Water, Sanitation, and Irrigation

  • 12,135persons trained in hygiene and sanitary best practices
  • 1,181water access points constructed
  • 75.6%of contracted water and sanitation works disbursed

As of 12/10/16 2:44 pm

MCC’s $2.2 Billion Investments in Water and Sanitation

(As of Dec. 2014)

Water is essential to life. From household drinking water and sanitation, to energy-generation by utilities, to crop irrigation, access to water is a critical element of economic growth and poverty reduction.

As part of MCC’s commitment to reduce poverty worldwide, the agency has invested $2.2 billion in clean water, sanitation, and natural resource improvement projects since 2004 in partner countries in Africa, Asia, Europe, and Latin America.

Access to clean water and adequate sanitation is a fundamental pillar for improving the livelihoods and well-being of the world’s poor. Water, sanitation, and hygiene (WASH) investments help reduce illness from water-borne diseases, irrigation investments support increased agricultural productivity and farmer incomes, and natural resource protection—one of 20 indicators used to determine country eligibility for MCC program assistance—promotes long-term economic growth by providing essential natural resources, like water, and the benefits people obtain from ecosystems, such as climate regulation, clean air and water, renewable energy, and genetic diversity.

MCC’s Work with Partner Countries

Water, Sanitation and Hygiene (WASH)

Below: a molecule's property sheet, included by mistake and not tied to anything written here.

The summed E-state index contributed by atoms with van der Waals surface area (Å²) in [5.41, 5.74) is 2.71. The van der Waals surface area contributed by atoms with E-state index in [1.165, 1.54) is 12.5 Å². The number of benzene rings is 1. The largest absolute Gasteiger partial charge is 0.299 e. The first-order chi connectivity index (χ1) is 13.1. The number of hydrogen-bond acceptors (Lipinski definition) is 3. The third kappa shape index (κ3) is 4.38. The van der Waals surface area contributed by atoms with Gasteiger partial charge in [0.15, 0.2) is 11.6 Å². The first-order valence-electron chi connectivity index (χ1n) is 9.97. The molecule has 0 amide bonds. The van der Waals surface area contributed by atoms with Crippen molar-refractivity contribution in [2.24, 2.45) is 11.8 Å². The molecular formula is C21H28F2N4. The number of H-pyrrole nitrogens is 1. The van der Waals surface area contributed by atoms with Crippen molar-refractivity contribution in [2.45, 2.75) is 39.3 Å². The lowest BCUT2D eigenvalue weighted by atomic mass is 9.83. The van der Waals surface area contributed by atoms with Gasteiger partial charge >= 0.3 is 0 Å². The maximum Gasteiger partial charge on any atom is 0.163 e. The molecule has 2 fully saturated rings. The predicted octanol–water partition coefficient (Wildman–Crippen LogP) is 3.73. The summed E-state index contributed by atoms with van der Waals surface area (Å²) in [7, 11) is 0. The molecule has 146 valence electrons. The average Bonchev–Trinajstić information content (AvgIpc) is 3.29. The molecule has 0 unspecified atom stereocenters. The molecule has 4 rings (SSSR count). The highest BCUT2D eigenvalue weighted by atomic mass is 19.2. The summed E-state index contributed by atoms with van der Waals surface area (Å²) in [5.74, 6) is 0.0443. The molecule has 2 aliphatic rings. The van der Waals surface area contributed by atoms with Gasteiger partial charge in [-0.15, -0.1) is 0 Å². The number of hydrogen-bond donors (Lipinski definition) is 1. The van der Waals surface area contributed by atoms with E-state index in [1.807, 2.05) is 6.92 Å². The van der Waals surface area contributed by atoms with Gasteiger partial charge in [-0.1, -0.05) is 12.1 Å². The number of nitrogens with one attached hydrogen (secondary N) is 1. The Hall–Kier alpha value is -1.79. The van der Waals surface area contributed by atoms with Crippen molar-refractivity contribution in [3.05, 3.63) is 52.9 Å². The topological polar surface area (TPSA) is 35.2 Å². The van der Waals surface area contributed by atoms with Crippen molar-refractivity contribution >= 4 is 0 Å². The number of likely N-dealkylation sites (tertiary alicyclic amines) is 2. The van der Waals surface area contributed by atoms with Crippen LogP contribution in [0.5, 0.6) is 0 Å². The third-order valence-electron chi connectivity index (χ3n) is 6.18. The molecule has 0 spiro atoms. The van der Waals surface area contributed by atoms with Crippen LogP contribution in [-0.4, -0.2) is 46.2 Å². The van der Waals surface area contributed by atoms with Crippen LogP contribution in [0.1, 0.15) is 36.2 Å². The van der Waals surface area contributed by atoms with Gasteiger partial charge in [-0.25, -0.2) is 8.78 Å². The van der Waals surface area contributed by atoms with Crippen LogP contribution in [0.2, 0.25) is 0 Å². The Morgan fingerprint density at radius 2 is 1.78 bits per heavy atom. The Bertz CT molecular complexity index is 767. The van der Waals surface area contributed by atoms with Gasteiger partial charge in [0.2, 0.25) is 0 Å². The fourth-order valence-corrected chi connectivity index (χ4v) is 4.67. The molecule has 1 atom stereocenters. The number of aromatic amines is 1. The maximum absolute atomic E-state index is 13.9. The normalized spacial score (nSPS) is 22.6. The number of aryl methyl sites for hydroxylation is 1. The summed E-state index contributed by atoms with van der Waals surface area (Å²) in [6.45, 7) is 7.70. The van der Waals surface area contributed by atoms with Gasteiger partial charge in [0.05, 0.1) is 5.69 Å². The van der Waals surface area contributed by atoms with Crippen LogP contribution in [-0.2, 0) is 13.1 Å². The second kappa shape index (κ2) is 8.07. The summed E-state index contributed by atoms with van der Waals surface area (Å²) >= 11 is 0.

MCC’s WASH investments are designed to address the specific challenges our partner countries face. Many of MCC’s partners are investing in urban water and sanitation projects where rapid population growth is straining outdated infrastructure and weak water and sanitation utilities. These projects often include elements of policy, regulatory and utility reform—including the adoption of more efficient commercial practices, tariff setting, asset management systems, and non-revenue water management—all of which seek to increase sector efficiency and reduce the costs of service for consumers.

Policy Reform in Sierra Leone

In 2015, MCC and the Government of Sierra Leone began a partnership on a $44.4 million threshold program to implement policy reforms, build institutional capacity, and improve governance in the water and electricity sectors with a focus on the capital city of Freetown. By establishing independent regulations, strengthening key institutions, and increasing transparency and accountability, the program seeks to create a foundation for the delivery of financially sustainable water and electricity services, while limiting opportunities for corruption in the delivery of these services.

A Water Sector Reform Project, one of three projects under the threshold program, aims to improve overall sector governance, performance, and accountability by building capacity at the Freetown water utility—Guma Valley Water Company (GVWC). The project includes a demonstration activity to test new strategies for reducing water losses and combatting illegal connections, and a pilot activity to assess the viability of a new, private sector-led management model for outdoor public water sources. A study will also look into aspects of gender-based violence related to collecting water, and interventions will be identified and implemented in pilot areas.

Access to Water and Gender Integration in Zambia

A boy rolls a barrel toward a water source in Lusaka. MCC’s investment in Zambia addresses clean water and sanitation, and good health -- two of the post-2015 Sustainable Development Goals that MCC is committed to support.

A boy rolls a barrel toward a water source in Lusaka. MCC’s investment in Zambia addresses clean water and sanitation, and good health—two of the post-2015 Sustainable Development Goals that MCC is committed to support.

MCC